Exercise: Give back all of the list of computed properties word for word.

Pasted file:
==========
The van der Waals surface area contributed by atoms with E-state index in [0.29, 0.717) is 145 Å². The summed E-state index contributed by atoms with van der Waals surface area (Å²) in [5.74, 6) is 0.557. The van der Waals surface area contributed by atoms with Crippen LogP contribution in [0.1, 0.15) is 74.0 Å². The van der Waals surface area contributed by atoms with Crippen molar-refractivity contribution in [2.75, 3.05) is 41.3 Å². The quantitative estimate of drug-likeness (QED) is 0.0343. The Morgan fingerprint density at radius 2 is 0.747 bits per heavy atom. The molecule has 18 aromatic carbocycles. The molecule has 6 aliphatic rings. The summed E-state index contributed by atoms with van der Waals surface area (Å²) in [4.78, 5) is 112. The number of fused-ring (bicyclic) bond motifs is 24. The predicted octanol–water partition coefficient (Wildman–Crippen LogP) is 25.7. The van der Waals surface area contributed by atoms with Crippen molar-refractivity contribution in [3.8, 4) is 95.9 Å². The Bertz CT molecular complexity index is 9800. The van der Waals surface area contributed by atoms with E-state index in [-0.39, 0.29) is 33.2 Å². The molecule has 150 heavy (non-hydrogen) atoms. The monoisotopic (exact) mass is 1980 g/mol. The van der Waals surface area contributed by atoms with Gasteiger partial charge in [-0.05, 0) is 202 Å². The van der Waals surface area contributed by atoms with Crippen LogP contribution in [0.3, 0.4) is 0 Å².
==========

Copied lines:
The van der Waals surface area contributed by atoms with E-state index in [0.29, 0.717) is 145 Å². The summed E-state index contributed by atoms with van der Waals surface area (Å²) in [5.74, 6) is 0.557. The van der Waals surface area contributed by atoms with Crippen LogP contribution in [0.1, 0.15) is 74.0 Å². The van der Waals surface area contributed by atoms with Crippen molar-refractivity contribution in [2.75, 3.05) is 41.3 Å². The quantitative estimate of drug-likeness (QED) is 0.0343. The Morgan fingerprint density at radius 2 is 0.747 bits per heavy atom. The molecule has 18 aromatic carbocycles. The molecule has 6 aliphatic rings. The summed E-state index contributed by atoms with van der Waals surface area (Å²) in [4.78, 5) is 112. The number of fused-ring (bicyclic) bond motifs is 24. The predicted octanol–water partition coefficient (Wildman–Crippen LogP) is 25.7. The van der Waals surface area contributed by atoms with Crippen molar-refractivity contribution in [3.8, 4) is 95.9 Å². The Bertz CT molecular complexity index is 9800. The van der Waals surface area contributed by atoms with E-state index in [-0.39, 0.29) is 33.2 Å². The molecule has 150 heavy (non-hydrogen) atoms. The monoisotopic (exact) mass is 1980 g/mol. The van der Waals surface area contributed by atoms with Gasteiger partial charge in [-0.05, 0) is 202 Å². The van der Waals surface area contributed by atoms with Crippen LogP contribution in [0.3, 0.4) is 0 Å².